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Wednesday, 4 December 2013

Insecurity (2013)

Director: Robert Brink
Stars: Moti Margolin, Lauren Pruden, Suzanne LeGrande, Albert Mwangila, Cameron Goodman, Tony Tavarez and David Pendleton
This film was an official selection at the Filmstock Arizona 2013 round of the revolving Filmstock film festival. Here's an index to my reviews of all selections.
Of all the short films due to be screened at Filmstock Arizona starting tomorrow night, Insecurity is the most obvious sleeper. At first glance, it doesn't appear to be much, merely a ten minute drama about a man who isn't very interesting that would have benefitted from better equipment: the picture is grainy enough to have been copied a few times on video and the sound is highly naturalistic. Yet, everything about it is worthy of a second, much deeper, look, because this is a rough little gem that rewards those who fail to overlook it. Robert Brink, a Tempe native living in New York, appears to be best known as an actor but he wrote, produced and directed this film, earning his first IMDb credits for each of those roles in the process. It's clearly his picture, though he benefits from strong contributions from his lead actor, Moti Margolin, on screen, as well as Jeff Wong and Soham Mehta off it, as the cinematographer and editor respectively. Nobody else lets the side down either.

Margolin plays a security guard called Mario, who wouldn't appear to be anyone of consequence. He's not the brightest bulb in any pack, average enough to fade into the background. We never find out how many kids he has but my vote is two point four. He appears to be a decent man, working extra shifts to supplement his income and support his family, but he also has a slight edge to him that suggests that he might enjoy a little too much the moments of power over others that working security can bring. The reason he's our lead is because he's fed up of merely working at an ivy league school and is attempting to learn, of all things, Roman history there in between shifts. He's up against it, not just because he has to struggle with the work but because everyone else believes he'll fail. 'You should audit,' his professor repeatedly tells him. He 'should be grabbing up overtime,' according to a colleague. Even his wife, who says she understands about his 'fancy book learning' tells him, 'There's always air conditioning school.'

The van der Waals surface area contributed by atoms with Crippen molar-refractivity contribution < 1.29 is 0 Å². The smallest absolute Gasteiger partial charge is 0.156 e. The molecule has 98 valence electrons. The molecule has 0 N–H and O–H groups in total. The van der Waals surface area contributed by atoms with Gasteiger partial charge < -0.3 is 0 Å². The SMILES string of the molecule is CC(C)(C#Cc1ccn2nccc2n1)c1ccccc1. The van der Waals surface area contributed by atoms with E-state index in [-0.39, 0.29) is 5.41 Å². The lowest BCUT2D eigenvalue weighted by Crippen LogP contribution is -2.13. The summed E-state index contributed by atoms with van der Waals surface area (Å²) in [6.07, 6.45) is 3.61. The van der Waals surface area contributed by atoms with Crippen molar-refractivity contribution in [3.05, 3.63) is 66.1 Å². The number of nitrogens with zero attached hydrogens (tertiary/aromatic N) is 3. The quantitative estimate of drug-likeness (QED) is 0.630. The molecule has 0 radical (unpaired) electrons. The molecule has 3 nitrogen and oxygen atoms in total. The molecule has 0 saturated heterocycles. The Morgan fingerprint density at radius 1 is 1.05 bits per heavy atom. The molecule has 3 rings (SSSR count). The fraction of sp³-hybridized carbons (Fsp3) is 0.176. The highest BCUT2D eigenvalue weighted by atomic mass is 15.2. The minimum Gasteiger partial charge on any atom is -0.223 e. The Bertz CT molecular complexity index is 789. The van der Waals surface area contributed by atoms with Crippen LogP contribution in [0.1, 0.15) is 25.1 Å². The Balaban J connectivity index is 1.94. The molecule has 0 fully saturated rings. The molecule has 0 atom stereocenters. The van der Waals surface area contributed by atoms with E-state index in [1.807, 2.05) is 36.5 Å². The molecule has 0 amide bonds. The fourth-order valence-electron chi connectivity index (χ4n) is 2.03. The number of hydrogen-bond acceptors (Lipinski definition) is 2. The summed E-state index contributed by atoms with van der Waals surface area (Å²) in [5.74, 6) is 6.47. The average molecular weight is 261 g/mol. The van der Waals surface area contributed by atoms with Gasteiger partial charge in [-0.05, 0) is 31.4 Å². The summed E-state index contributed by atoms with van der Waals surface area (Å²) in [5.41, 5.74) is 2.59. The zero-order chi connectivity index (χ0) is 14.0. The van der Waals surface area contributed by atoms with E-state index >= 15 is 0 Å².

Yet he remains driven, less by all that negativity and more by the words he reads. Those that resonate most with him come from Edward Gibbon, who wrote The History of the Decline and Fall of the Roman Empire in the eightieenth century. 'We improve ourselves,' he wrote, 'by victories over ourselves,' and that's what Mario is really doing, connecting with his subject in ways that he may not even realise. And that's why he, and Margolin's achingly realistic performance, is so easy to ignore but so magnetic if we don't. Mehta's editing keeps things moving along nicely and Wong backs it up with impressive shots, if not always flamboyant ones. The opening long zoom is very ambitious but it's the little shots that are most important, like the subtle zoom into the print of a book that blurs the text as if we'd spent hours looking at it too. We can tell how personal any discussion is by how far away the camera sits. Don't let this one flow past you, really look into it and, like Mario and his Gibbon, you'll find it very rewarding.

1 comment:

John 2.0, that's right baby! said...

I really want to see this wonderful sounding short film, after having read your perceptive review. I have worked in the past as a security guard, and so I will probably be seeing something of myself here, if I get the chance to watch it. Hal, thanks again, for another great critique.

John